VOL. 125 | NO. 83 | Thursday, April 29, 2010
Deficit Fix Painful, Inaction’s Worse
ANDREW TAYLOR | The Associated Press
WASHINGTON (AP) – The costs of solving the federal deficit problem are more than many people want to pay – higher taxes on a wide swath of Americans and cuts in benefit programs that reach into millions of homes.
But the results of inaction on the steadily growing debt threat are even more costly: fundamental damage to the U.S. economy and a lower standard of living for future generations.
The warnings from deficit hawks are much more urgent since the nation’s fiscal health went from bad several years ago to drastically worse with the financial crisis and recession of 2008 and 2009. Last year, the government borrowed $1.4 trillion, nearly 40 cents of every dollar it spent.
“The path forward contains many difficult trade-offs and choices, but postponing those choices and failing to put the nation’s finances on a sustainable long-run trajectory would ultimately do great damage to our economy,” Federal Reserve Board Chairman Ben Bernanke told President Barack Obama’s 18-member deficit commission Tuesday.
As Bernanke testified, the stock market began a precipitous dive after Standard & Poor’s downgraded the debt of Greece to junk bond status. The Mediterranean country is mired in a debt crisis that has shaken its economy and markets.
The United States is a long way from where Greece is. But U.S. deficits – like last year’s $1.4 trillion – that continue well in excess of 4 percent of the nation’s total economic production are unsustainable, most major economists say.
Such deficits would push interest rates higher, crowd out private investment and ultimately erode living standards.
“Substantial deficits projected far into the future could cause the market to rapidly lose confidence in the government’s creditworthiness, producing a spike in interest rates and fundamentally disrupting economic activity more broadly,” White House budget chief Peter Orszag said.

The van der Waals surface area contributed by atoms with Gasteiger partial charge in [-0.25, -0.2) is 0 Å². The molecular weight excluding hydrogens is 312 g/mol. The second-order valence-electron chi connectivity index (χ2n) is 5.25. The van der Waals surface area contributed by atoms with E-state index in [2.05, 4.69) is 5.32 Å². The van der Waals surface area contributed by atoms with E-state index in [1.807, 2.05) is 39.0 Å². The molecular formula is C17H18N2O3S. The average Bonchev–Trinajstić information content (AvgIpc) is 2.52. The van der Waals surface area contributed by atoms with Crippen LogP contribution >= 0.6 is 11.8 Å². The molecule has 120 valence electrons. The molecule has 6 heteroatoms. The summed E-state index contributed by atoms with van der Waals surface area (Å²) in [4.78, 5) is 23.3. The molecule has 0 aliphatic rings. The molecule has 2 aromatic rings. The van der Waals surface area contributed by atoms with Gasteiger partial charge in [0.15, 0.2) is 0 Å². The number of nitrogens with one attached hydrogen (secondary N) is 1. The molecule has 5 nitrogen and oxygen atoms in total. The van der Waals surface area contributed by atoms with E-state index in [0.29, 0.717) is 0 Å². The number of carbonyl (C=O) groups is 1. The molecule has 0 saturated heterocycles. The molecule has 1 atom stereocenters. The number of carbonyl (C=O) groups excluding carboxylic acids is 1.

With interest payments on the debt growing without respite, future generations would have to pay for the lack of corrective action. That means higher taxes and fewer government services – and a potentially weaker economy.
The current mantra, mostly among Democrats, was that all options should be on the table, which signaled that politically toxic tax increases will be under consideration.
“I’m not going to say what’s in. I’m not going to say what’s out,” said Obama, who has promised repeatedly not to raise taxes on American families with incomes less than $250,000. “I want this commission to be free to do its work.”
It’s a task, though, that won’t be easy: Produce a deficit no bigger than $550 billion by 2015, an amount equal to about 3 percent of the total U.S. economy. That would require deficit savings in the range of $250 billion or more in 2015 alone.
The problem is too large to be handled with easy Washington chestnuts like cutting foreign aid and ending waste, fraud and abuse, undoing the Wall Street bailout or rescinding what remains of Obama’s $862 billion economic stimulus bill.
But summoning the political courage to propose, say, tax increases for a majority of Americans is far easier said than done.